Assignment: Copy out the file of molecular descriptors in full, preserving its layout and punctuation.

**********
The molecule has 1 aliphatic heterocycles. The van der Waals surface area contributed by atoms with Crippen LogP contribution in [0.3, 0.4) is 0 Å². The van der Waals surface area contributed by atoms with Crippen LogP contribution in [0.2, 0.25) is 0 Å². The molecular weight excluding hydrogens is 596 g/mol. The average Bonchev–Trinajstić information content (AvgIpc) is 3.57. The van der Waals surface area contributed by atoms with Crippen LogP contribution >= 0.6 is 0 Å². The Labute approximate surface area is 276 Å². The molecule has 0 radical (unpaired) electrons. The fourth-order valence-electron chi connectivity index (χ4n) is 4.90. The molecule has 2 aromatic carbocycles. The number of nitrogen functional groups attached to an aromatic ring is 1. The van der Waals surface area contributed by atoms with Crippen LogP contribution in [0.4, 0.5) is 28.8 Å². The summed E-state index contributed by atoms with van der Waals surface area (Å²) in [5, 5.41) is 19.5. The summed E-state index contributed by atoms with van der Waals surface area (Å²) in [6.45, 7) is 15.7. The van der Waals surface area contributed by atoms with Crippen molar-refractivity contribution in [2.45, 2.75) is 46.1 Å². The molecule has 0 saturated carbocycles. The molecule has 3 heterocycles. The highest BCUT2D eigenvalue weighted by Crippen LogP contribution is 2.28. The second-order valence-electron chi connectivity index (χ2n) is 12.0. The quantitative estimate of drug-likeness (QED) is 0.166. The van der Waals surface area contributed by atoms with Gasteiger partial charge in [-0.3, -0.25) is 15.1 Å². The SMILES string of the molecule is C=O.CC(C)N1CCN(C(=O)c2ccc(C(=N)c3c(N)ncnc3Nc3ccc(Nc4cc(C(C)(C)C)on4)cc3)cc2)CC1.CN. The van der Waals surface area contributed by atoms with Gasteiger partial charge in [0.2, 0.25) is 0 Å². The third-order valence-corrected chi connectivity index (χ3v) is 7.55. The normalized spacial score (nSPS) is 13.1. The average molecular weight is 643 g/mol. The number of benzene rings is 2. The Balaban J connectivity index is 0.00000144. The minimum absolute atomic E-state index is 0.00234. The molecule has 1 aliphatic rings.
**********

The molecule has 1 aliphatic heterocycles. The van der Waals surface area contributed by atoms with Crippen LogP contribution in [0.3, 0.4) is 0 Å². The van der Waals surface area contributed by atoms with Crippen LogP contribution in [0.2, 0.25) is 0 Å². The molecular weight excluding hydrogens is 596 g/mol. The average Bonchev–Trinajstić information content (AvgIpc) is 3.57. The van der Waals surface area contributed by atoms with Crippen LogP contribution >= 0.6 is 0 Å². The Labute approximate surface area is 276 Å². The molecule has 0 radical (unpaired) electrons. The fourth-order valence-electron chi connectivity index (χ4n) is 4.90. The molecule has 2 aromatic carbocycles. The number of nitrogen functional groups attached to an aromatic ring is 1. The van der Waals surface area contributed by atoms with Crippen LogP contribution in [0.4, 0.5) is 28.8 Å². The summed E-state index contributed by atoms with van der Waals surface area (Å²) in [5, 5.41) is 19.5. The summed E-state index contributed by atoms with van der Waals surface area (Å²) in [6.45, 7) is 15.7. The van der Waals surface area contributed by atoms with Crippen molar-refractivity contribution in [2.45, 2.75) is 46.1 Å². The molecule has 0 saturated carbocycles. The molecule has 3 heterocycles. The highest BCUT2D eigenvalue weighted by Crippen LogP contribution is 2.28. The second-order valence-electron chi connectivity index (χ2n) is 12.0. The quantitative estimate of drug-likeness (QED) is 0.166. The van der Waals surface area contributed by atoms with Gasteiger partial charge in [-0.3, -0.25) is 15.1 Å². The SMILES string of the molecule is C=O.CC(C)N1CCN(C(=O)c2ccc(C(=N)c3c(N)ncnc3Nc3ccc(Nc4cc(C(C)(C)C)on4)cc3)cc2)CC1.CN. The van der Waals surface area contributed by atoms with Gasteiger partial charge in [0.2, 0.25) is 0 Å². The third-order valence-corrected chi connectivity index (χ3v) is 7.55. The normalized spacial score (nSPS) is 13.1. The average molecular weight is 643 g/mol. The number of benzene rings is 2. The Balaban J connectivity index is 0.00000144. The minimum absolute atomic E-state index is 0.00234. The molecule has 1 aliphatic rings.